Foreign Security Officials Launch 'Brutal Attack' on Peaceful Protestors in Washington, DC

Turkish President Recep Tayyip Erdogan watched Tuesday as men believed to be members of his security detail attacked protesters in the nation's capital, US News reports.

Nine people were hurt. Video shows Erdogan supporters and bodyguards flooding through the police line and beating protesters on American soil.

In a statement, the Turkish Embassy blamed the violence on the demonstrators, saying they were "aggressively provoking Turkish-American citizens who had peacefully assembled to greet the President".

'We are communicating our concern to the Turkish government in the strongest possible terms, ' said Heather Nauert, a State Department spokeswoman.

Last year, a similar incident took place during Erdogan's visit to Washington when Erdogan guards beat Turkish journalists who were protesting for their free speech rights.

Rep. Zoe Lofgren, D-Calif., called for the arrest and prosecution of members of Erdogan's security detail.

And Erdogan, speaking in Istanbul two days after meeting Trump, said he was putting Washington on notice that his forces won't hesitate to attack US -backed Kurds if they threaten Turkey.

This was all happening while President Trump was hosting a visit with Erdogan in the White House.

The D.C. Police Department said in a statement, "We will continue to work with our partners at the Unites States State Department and the United States Secret Service to identify and hold all subject accountable for their involvement in the altercation".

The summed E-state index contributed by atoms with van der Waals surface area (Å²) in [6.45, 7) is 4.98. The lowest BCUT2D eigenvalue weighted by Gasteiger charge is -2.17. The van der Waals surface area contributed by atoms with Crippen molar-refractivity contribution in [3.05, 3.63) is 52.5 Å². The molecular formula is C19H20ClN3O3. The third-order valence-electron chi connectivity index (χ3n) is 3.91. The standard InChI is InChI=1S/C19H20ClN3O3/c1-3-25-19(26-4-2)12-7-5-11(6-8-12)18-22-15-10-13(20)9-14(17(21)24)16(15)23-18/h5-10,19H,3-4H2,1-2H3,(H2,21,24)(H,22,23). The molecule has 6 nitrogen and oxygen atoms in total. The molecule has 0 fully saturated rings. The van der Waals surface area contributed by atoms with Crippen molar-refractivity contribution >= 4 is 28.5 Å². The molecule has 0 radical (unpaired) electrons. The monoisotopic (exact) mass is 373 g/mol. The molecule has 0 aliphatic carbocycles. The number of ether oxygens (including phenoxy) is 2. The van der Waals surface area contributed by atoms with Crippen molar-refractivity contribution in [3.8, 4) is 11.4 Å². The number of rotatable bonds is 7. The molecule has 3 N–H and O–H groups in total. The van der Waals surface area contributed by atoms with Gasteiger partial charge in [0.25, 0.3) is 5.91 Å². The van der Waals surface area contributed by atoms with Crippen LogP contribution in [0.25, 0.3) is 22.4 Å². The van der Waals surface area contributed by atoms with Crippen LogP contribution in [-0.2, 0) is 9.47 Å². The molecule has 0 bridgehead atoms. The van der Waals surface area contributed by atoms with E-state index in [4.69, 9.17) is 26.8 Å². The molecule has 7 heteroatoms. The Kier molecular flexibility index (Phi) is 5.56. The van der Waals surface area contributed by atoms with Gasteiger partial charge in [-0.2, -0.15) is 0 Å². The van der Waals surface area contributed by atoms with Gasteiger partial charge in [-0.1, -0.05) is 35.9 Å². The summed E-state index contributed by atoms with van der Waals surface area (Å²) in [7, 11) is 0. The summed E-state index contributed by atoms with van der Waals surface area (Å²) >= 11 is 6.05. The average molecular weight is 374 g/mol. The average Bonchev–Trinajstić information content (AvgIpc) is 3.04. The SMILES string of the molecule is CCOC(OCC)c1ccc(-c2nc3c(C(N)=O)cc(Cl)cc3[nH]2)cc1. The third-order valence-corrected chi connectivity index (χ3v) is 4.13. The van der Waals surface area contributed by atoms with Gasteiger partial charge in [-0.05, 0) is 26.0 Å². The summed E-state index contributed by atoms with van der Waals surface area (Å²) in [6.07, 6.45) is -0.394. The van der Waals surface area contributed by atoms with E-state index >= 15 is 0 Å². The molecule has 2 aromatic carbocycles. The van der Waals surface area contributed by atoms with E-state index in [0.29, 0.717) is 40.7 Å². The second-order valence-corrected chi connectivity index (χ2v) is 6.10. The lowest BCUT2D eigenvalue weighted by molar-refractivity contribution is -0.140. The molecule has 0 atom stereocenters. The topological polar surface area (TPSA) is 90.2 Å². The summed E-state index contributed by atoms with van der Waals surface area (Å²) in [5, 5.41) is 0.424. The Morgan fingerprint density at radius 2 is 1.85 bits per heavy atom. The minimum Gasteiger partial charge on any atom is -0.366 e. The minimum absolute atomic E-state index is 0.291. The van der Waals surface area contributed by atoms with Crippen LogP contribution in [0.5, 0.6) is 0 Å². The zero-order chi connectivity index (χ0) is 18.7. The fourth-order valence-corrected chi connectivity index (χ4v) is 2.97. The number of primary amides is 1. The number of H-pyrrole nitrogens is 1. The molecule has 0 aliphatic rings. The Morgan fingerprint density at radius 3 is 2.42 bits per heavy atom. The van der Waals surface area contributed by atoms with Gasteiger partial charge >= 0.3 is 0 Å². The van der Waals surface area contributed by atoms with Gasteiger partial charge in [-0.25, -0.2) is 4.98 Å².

"You can not have that happen in the United States of America".

Following the White House meeting, Erdogan met with a group of United States businessmen at the Turkish Ambassador's residence across from Sheridan Circle, where another group of protesters were gathered. "This isn't Turkey. This isn't a third-world country, and this kind of thing can not go unresponded to diplomatically".

The security detail, he continued, violated American laws on United States ground, and that can not happen.

"We are facing a picture where terrorist organisations are constantly supported, strengthened and are confronting us".

"It is another thing for us, as Americans, to see that exported to the United States", Hamparian said.

Ankara regards the Syrian Kurdish YPG militia, which is a US ally in the fight against Islamic State, as an extension of the Kurdistan Workers Party (PKK) militant group fighting a decades-old insurgency in southeastern Turkey. In addition, "the U.S. Department of State is working closely with local authorities concerning this incident".

  • Salvatore Jensen